My whole career has been devoted to keeping people from knowing me.
Lon Chaney could play just about anything—hunchbacks, legless gangsters, and all manner of “freaks.” However, Laugh, Clown, Laugh offers perhaps his most moving performance because, for much of it, we can’t shake the feeling that we’re watching Lon Chaney… as Lon Chaney. In fact, Chaney would remember the sad funnyman Tito as his favorite role.
As a traveling commedia dell’arte clown torn apart by his love for the foundling girl he adopts, Chaney gets the rare opportunity to inhabit a character devoid of menace and to act wearing little makeup for most of the film.
Indeed, apart from a brief show scene towards the beginning, the grotesque clown makeup doesn’t factor in until rather far into the film. Already, we have a chameleonic performer playing a performer and this kind of double fiction ironically flakes away at the illusion of the film and gives us glimpses of the Chaney buried under all those ferocious facial expressions and disguises.
For me, the most powerful scene in the film, even more powerful than the emotional breakdown of the third act, takes place when Tito is visiting a psychoanalyst to discuss his depression—he is always prone to fits of weeping. While there, he meets a rich playboy struck with the opposite affliction: bouts of uncontrollable laughter. The doctor, unaware of Tito’s profession, takes him onto the balcony of his office and points to a poster of Tito as Flik the Clown that just happens to be plastered on a building below.
The doctor suggests that a funny show might do the melancholy man a world of good, but Tito reveals the flaw in this argument.
No sooner does the celebrated jester announce his identity than the doctor and Count Luigi pay their respects to the great comedian who wearily thanks them. I may be projecting this, but the gracious but tired expression that comes across Chaney’s face reminds me of what you might’ve seen if you’d asked him for an autograph. His Tito conveys such exhaustion—exhaustion from living a life in which he cannot reveal his true self to anyone, much less his “daughter” with whom he’s fallen in love and who loves another man.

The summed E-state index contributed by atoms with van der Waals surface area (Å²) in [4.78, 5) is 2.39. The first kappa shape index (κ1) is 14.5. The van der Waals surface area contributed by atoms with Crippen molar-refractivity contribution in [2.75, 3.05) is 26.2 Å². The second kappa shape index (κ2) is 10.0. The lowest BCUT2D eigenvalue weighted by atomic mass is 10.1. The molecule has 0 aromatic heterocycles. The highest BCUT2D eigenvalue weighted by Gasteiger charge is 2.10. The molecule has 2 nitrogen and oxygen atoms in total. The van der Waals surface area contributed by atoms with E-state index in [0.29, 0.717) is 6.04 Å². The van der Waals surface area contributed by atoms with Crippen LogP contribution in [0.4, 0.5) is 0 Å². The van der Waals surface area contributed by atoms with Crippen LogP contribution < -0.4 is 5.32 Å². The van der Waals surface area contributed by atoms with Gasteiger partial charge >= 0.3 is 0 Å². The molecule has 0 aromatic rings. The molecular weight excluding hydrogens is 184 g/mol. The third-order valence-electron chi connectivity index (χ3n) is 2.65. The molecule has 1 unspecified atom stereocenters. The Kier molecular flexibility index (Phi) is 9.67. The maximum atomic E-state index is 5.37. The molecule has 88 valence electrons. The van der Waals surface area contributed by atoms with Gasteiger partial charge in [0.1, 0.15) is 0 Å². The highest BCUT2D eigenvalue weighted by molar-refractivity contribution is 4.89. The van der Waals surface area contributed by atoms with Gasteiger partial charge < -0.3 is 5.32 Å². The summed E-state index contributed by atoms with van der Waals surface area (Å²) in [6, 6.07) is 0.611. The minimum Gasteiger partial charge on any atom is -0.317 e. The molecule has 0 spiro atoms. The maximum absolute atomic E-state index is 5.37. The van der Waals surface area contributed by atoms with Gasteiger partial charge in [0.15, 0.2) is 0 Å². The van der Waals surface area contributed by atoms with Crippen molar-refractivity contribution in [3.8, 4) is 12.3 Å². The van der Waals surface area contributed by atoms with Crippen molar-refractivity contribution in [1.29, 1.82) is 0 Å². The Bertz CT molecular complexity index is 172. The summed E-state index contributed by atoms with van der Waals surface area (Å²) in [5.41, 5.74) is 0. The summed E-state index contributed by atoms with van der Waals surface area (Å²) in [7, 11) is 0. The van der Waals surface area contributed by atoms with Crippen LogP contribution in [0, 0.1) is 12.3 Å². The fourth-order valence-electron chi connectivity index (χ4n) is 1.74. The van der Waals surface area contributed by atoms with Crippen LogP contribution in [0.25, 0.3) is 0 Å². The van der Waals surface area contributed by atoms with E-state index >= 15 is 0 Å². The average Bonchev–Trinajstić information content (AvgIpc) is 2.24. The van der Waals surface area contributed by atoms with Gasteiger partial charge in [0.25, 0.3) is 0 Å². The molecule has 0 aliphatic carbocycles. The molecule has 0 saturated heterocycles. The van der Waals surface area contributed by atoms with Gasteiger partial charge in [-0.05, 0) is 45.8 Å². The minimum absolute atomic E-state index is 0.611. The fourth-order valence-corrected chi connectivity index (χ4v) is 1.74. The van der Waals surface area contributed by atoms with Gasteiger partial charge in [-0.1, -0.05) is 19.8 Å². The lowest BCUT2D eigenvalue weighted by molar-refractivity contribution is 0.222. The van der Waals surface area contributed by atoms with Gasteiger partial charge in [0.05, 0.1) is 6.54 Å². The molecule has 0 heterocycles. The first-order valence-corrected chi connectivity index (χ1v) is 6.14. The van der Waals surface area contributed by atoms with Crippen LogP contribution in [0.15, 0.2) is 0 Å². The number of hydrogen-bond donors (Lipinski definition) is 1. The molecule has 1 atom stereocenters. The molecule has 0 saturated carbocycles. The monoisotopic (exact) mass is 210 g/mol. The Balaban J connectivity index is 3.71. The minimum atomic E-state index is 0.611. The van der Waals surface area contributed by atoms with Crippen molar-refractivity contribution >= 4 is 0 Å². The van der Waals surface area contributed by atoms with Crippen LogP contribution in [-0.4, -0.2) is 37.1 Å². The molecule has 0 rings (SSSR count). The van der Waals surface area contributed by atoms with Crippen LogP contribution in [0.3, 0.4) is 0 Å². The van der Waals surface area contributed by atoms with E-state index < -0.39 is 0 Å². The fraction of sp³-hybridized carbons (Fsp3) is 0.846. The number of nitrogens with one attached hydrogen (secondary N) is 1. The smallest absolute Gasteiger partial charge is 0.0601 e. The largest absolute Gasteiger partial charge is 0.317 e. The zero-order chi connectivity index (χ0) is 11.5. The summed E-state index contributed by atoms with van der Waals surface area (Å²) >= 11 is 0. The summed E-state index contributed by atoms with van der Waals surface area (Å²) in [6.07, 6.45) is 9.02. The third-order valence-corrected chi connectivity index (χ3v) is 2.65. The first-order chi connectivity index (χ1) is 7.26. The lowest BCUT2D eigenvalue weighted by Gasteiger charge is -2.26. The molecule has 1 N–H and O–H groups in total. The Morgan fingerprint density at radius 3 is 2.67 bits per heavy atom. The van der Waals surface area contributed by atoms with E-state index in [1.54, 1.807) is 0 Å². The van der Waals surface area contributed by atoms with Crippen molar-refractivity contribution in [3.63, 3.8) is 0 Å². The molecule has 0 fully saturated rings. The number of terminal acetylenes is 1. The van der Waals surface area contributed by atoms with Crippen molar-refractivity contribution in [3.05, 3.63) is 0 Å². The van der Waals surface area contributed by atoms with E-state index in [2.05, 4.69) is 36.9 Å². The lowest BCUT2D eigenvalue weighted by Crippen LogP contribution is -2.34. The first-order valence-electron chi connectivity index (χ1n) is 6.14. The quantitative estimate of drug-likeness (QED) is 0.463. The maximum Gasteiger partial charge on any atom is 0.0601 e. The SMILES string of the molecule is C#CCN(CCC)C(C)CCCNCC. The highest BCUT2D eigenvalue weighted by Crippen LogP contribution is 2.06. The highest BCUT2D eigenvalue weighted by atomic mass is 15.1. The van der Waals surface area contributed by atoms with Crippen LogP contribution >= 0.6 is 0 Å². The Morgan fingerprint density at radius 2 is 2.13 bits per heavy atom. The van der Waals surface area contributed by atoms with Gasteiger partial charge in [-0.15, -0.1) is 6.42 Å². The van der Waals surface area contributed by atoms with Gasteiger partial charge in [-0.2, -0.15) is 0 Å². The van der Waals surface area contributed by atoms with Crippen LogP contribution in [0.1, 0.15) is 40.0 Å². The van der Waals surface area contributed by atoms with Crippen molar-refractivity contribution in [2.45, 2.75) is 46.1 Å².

Obviously the plot is something of a contrivance to wring tears out of us, but you get the feeling that the burnt-out sadness, the gloom which Tito lugs around with him, when not in make-up, derives not from Chaney’s craft as an actor, but rather from personal reserves of angst. He even supposedly said in real life, “Between pictures, there is no Lon Chaney,” as if even all that pretending and creating of screen illusions had worn away his essence as a coherent individual.
Tito is expected to put on a show for everyone and has to lie about his feelings to Simonetta—and so he lives in a state of perpetual exile from himself.
Contributing to the poignant realness of the situation, the radiant adolescent Loretta Young plays a radiant adolescent ingénue, Simonetta. We seem to watch both Loretta and Simonetta come of age and blossom onscreen.
Apparently, during the making of the film, the nasty director, Herbert Brenon, liked to bully the 14-year-old Young, once even nastily telling her, in front of the crew, “I don’t know whatever gave you the idea you could be an actress.” As Young recalled, “[Brenon] would rip me up one side and down the other… but never when Lon Chaney was on the set.”
Well, Chaney caught wind of this and decided to protect the vulnerable girl by always being on-set—even when he wasn’t filming any scenes. Young gave him credit for coaching her sensitive performance: “He really directed me.” A lot of that genuine paternal warmth and mentorship comes across in their onscreen chemistry.
Tito’s fatherly love for Simonetta and her caring devotion to him light up the screen. Indeed, Young always remembered Chaney’s protectiveness and said years later, “I shall be beholden to that sensitive, sweet man until I die.”